News Release

NCLR Joins Education Leaders at Release of White House Policy Statement on Dual Language Learner Students

Brief cites improvements and ongoing efforts to support young dual language learners

June 2, 2016

Contact:
Camila Gallardo
cgallardo@nclr.org
(305) 215-4259

MIAMI —Today, as the White House, in partnership with Too Small To Fail and Invest In Us, released a policy statement on the progress and challenges for dual language learners (DLLs) in early childhood education programs, NCLR (National Council of La Raza) President and CEO Janet Murguía joined leaders at the United Way Center of Excellence in Early Education of Miami-Dade. Also in attendance were Roberto Rodríguez, Deputy Assistant to the President for Education; Dr. Blanca Enriquez, Director of the Office of Head Start; Kara Dukakis, Director of Too Small To Fail; Donna E. Shalala, President of the Clinton Foundation; and educators, parents, and community leaders.

“We applaud the administration’s new policy statement on young dual language learners. For too long, children’s home languages have been treated as a liability when in reality they can lead to better outcomes in the classroom while they are learning English,” said Murguía. “Bilingualism is an asset for our kids, one that will serve them well in an increasingly competitive and global job market where the need for foreign language skills will be considered a necessity.”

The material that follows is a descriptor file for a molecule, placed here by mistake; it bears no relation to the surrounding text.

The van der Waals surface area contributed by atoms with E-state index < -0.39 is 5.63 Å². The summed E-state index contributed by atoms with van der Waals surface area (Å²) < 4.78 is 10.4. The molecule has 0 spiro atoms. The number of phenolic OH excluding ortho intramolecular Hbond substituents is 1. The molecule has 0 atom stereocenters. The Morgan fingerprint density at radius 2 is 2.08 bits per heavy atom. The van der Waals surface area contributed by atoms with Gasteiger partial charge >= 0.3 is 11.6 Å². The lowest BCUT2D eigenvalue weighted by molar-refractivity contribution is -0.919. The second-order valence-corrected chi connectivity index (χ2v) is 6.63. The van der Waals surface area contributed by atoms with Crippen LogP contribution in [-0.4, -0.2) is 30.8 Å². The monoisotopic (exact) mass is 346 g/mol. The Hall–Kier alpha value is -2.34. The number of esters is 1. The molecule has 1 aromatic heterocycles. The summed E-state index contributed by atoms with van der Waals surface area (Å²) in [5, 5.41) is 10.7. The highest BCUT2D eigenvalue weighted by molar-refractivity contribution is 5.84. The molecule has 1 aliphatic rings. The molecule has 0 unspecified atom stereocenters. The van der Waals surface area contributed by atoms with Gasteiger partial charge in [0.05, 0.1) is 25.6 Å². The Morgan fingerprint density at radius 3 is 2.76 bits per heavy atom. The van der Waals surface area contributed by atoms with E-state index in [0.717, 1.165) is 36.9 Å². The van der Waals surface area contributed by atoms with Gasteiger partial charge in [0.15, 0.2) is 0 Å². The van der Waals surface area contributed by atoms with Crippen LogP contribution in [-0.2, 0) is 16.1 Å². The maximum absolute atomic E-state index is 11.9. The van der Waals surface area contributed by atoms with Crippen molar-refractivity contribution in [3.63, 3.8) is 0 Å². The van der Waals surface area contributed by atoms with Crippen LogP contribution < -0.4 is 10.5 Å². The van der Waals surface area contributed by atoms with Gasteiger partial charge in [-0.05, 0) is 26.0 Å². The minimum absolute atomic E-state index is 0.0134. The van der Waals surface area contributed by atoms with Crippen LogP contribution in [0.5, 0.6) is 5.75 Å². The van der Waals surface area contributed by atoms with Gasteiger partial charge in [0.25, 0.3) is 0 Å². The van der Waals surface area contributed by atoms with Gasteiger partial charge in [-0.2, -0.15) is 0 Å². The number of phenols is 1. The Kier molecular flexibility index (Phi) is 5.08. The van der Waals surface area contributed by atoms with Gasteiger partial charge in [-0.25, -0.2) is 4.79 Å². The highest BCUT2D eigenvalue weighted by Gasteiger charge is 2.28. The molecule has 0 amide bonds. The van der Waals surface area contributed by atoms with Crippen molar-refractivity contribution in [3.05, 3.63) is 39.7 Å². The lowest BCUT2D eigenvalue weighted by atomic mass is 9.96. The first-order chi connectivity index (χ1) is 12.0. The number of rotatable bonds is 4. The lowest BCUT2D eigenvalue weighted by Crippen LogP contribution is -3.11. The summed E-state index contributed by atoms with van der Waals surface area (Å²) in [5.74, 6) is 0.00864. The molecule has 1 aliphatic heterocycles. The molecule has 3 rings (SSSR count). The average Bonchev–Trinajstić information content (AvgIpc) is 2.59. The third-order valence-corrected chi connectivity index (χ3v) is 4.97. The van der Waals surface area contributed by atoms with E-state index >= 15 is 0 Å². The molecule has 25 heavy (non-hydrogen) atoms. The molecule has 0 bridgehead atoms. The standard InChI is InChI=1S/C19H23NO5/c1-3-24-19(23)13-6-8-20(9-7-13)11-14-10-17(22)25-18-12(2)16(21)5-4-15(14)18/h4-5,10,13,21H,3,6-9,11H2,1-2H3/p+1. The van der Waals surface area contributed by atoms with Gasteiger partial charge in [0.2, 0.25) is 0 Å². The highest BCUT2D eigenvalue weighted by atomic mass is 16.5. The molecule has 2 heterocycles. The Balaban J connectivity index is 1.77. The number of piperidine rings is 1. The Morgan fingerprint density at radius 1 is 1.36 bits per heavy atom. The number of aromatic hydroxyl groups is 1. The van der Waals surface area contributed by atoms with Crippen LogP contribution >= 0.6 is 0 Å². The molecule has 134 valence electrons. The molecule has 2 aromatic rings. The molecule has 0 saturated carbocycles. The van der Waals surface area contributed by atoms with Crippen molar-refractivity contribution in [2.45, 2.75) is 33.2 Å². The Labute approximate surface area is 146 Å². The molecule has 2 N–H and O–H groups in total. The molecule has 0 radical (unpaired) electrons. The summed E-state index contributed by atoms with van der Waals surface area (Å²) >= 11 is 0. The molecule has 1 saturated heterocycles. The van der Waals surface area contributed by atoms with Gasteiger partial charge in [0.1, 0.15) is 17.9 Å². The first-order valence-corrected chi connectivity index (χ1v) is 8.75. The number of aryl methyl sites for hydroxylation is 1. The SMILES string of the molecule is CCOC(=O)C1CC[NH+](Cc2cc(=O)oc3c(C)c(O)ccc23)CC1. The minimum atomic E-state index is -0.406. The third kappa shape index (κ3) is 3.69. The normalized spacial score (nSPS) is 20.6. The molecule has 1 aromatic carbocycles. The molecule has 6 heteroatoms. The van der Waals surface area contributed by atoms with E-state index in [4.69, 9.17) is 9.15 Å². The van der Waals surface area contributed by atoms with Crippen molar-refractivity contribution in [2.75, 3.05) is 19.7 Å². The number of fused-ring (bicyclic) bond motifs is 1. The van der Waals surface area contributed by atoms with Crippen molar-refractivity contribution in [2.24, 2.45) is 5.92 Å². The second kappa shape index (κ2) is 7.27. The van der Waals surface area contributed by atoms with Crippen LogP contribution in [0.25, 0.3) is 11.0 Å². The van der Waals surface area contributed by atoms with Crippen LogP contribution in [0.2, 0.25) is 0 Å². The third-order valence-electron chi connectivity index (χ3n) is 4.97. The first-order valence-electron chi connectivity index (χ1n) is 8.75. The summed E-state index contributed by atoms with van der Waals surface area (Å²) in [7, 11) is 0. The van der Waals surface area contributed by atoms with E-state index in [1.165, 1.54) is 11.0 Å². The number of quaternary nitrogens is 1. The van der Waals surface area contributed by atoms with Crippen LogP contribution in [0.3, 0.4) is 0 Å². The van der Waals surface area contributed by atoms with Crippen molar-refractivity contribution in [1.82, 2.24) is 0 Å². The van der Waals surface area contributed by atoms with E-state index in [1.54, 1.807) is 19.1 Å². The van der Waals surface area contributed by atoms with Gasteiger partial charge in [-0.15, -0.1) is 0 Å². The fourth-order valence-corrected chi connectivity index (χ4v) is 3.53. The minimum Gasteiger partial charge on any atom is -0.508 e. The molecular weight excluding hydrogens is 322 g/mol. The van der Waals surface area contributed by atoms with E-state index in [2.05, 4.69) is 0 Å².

Latinos represent the fastest-growing segment of the nation’s student body population; by 2024, they will represent almost 33 percent of all students enrolled in U.S. schools and almost 80 percent of the DLL student population. There is a need to support students who have multilingual skills at an early age, which will prepare them to be successful in the global economic market and an increasingly diverse society. The administration’s policy statement points to current research that highlights the importance of children’s home language proficiency for their acquisition of English as well as their school success. The statement highlights that children do not benefit by minimizing or eliminating their involvement with their home language. In fact, the continued development of proficiency in the home language is viewed as key to supporting the school success of children who are DLLs.

NCLR has worked closely with its extensive network of nearly 300 Affiliate groups throughout the United States, policymakers, education leaders and community members to support high-quality early education programs and appropriate services for young DLLs. In addition to welcoming the administration’s statement, NCLR urged states to adopt programs and policies that include:

  • Developing statewide plans for DLLs with appropriate levels of resources.
  • Helping DLL children make the transition from early childhood education to kindergarten.
  • Expanding the availability and increasing the quality of K–12 dual immersion programs.
  • Engaging parents in the early learning process, including training that can help them be better partners in their children’s education.

NCLR—the largest national Hispanic civil rights and advocacy organization in the United States—works to improve opportunities for Hispanic Americans. For more information on NCLR, please visit www.nclr.org or follow along on Facebook and Twitter.